That is such a cool story. Imagine being this kid throwing out some words on the street and next you're in a recording studio with one of America's most well loved bands. Would love to know if this kid is still around and if he remembers this.

Also, no live recordings from 1969 in the vaults. Pretty interesting. Really grateful for Alan and Mark's work, and that this set is getting some press. Looking forward to next year's release.
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The Beach Boys legacy is still being mortared to this day...it has a solid and unbreakable foundation of incredible songs that tower above most bands, yet some bricks are more brittle and ugly than others (even some bricks put down more recently)...thus is the nature of any entity that continues to exist. You are not defined solely by your good achievements in life, you're also defined by those unpleasant moments too. This law of life, thankfully, helps keep us all in check.
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« Reply #532 on: January 15, 2019, 01:49:54 PM »


Thanks Terry!

Quote
And the track “Oh Yeah” — what’s that about?
Linett: My understanding is that the Beach Boys were on tour — I think they just played the Fillmore East in New York — and because there was this sort of mad scramble to finish up the new album, they’d taken their tapes with them and were working on them every chance they got. I guess they did some work at Capitol Studios in New York, and one of the band members happened upon this kid on the street who was doing this kind of rap thing, and they thought, “Oh, man, this is great, we should get him on tape.” They brought him into the studio, gathered the guys around the mic, and had him lay it down. All it says on the tape box is “Oh Yeah.” No indication as to who he is.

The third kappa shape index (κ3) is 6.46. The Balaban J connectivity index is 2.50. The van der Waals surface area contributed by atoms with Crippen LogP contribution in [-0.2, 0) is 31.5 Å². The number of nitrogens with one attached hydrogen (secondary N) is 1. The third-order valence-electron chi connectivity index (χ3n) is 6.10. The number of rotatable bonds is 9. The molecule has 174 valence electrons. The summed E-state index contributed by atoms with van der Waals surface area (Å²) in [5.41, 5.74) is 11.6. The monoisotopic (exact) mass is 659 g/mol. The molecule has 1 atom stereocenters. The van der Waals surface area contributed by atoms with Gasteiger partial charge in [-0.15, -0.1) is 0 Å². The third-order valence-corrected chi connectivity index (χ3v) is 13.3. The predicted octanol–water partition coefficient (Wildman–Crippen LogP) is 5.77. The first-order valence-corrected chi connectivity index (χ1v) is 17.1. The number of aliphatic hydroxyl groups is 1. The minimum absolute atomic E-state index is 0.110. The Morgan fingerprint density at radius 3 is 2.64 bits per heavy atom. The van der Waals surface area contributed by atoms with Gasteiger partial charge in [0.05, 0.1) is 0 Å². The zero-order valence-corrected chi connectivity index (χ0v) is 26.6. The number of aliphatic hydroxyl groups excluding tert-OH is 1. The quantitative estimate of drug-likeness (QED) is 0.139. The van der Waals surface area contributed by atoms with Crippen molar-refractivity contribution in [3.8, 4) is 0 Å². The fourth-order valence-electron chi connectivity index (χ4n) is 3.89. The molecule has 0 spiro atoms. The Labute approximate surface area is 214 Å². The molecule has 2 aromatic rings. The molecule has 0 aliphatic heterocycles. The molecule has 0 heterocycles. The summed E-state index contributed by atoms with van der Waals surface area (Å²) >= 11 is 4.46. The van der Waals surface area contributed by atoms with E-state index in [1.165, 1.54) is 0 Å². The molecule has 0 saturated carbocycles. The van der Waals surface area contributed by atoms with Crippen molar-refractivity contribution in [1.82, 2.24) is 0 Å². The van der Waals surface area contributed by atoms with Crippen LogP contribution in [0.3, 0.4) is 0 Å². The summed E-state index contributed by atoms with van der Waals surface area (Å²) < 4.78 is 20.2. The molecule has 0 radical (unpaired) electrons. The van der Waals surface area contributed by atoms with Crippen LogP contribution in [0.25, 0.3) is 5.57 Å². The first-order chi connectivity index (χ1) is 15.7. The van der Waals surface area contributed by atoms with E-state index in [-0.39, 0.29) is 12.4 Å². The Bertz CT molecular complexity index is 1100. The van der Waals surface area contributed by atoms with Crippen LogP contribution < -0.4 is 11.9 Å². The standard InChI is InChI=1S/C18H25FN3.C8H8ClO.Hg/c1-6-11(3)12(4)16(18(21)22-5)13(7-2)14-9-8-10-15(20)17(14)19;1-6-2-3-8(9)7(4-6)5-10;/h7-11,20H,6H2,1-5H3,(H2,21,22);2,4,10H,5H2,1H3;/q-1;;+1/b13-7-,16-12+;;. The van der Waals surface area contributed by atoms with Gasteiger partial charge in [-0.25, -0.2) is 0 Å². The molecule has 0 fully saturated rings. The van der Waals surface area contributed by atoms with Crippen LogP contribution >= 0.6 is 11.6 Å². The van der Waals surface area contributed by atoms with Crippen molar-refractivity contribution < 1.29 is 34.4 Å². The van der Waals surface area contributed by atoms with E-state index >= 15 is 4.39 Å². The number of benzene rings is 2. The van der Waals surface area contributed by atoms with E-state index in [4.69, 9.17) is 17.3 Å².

That is such a cool story. Imagine being this kid throwing out some words on the street and next you're in a recording studio with one of America's most well loved bands. Would love to know if this kid is still around and if he remembers this.

Also, no live recordings from 1969 in the vaults. Pretty interesting. Really grateful for Alan and Mark's work, and that this set is getting some press. Looking forward to next year's release.

That is indeed truly fascinating. Especially since it is somewhat of a proto rap/spoken word type of thing. I'm trying to think of a parallel in rock history for such a famous band.

I wonder if any sort of search has ever been conducted to find this kid. This could/should be a scene in a movie or something. I feel like if this ever happened with say, The Beatles, there'd be entire TV special programs dedicated to finding the kid and getting his recollections.
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rab2591
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« Reply #533 on: January 15, 2019, 01:59:52 PM »


Thanks Terry!

Quote
And the track “Oh Yeah” — what’s that about?
Linett: My understanding is that the Beach Boys were on tour — I think they just played the Fillmore East in New York — and because there was this sort of mad scramble to finish up the new album, they’d taken their tapes with them and were working on them every chance they got. I guess they did some work at Capitol Studios in New York, and one of the band members happened upon this kid on the street who was doing this kind of rap thing, and they thought, “Oh, man, this is great, we should get him on tape.” They brought him into the studio, gathered the guys around the mic, and had him lay it down. All it says on the tape box is “Oh Yeah.” No indication as to who he is.

That is such a cool story. Imagine being this kid throwing out some words on the street and next you're in a recording studio with one of America's most well loved bands. Would love to know if this kid is still around and if he remembers this.

Also, no live recordings from 1969 in the vaults. Pretty interesting. Really grateful for Alan and Mark's work, and that this set is getting some press. Looking forward to next year's release.

That is indeed truly fascinating. Especially since it is somewhat of a proto rap/spoken word type of thing. I'm trying to think of a parallel in rock history for such a famous band.